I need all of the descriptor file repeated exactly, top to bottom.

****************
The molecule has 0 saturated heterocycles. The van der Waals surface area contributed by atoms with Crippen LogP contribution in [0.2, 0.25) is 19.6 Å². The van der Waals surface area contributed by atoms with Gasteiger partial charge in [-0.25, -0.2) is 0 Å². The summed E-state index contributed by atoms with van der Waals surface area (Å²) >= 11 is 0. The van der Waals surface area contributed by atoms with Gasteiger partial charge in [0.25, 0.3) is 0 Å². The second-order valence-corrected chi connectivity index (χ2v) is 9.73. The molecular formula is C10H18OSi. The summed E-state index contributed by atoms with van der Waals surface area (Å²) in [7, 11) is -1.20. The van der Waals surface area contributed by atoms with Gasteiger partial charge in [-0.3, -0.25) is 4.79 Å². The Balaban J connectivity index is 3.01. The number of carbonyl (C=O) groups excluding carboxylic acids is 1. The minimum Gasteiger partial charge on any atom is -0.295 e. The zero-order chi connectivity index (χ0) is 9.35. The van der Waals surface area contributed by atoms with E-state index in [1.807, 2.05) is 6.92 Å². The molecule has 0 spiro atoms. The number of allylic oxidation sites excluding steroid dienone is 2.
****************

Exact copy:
The molecule has 0 saturated heterocycles. The van der Waals surface area contributed by atoms with Crippen LogP contribution in [0.2, 0.25) is 19.6 Å². The van der Waals surface area contributed by atoms with Gasteiger partial charge in [-0.25, -0.2) is 0 Å². The summed E-state index contributed by atoms with van der Waals surface area (Å²) >= 11 is 0. The van der Waals surface area contributed by atoms with Gasteiger partial charge in [0.25, 0.3) is 0 Å². The second-order valence-corrected chi connectivity index (χ2v) is 9.73. The molecular formula is C10H18OSi. The summed E-state index contributed by atoms with van der Waals surface area (Å²) in [7, 11) is -1.20. The van der Waals surface area contributed by atoms with Gasteiger partial charge in [-0.3, -0.25) is 4.79 Å². The Balaban J connectivity index is 3.01. The number of carbonyl (C=O) groups excluding carboxylic acids is 1. The minimum Gasteiger partial charge on any atom is -0.295 e. The zero-order chi connectivity index (χ0) is 9.35. The van der Waals surface area contributed by atoms with E-state index in [1.807, 2.05) is 6.92 Å². The molecule has 0 spiro atoms. The number of allylic oxidation sites excluding steroid dienone is 2.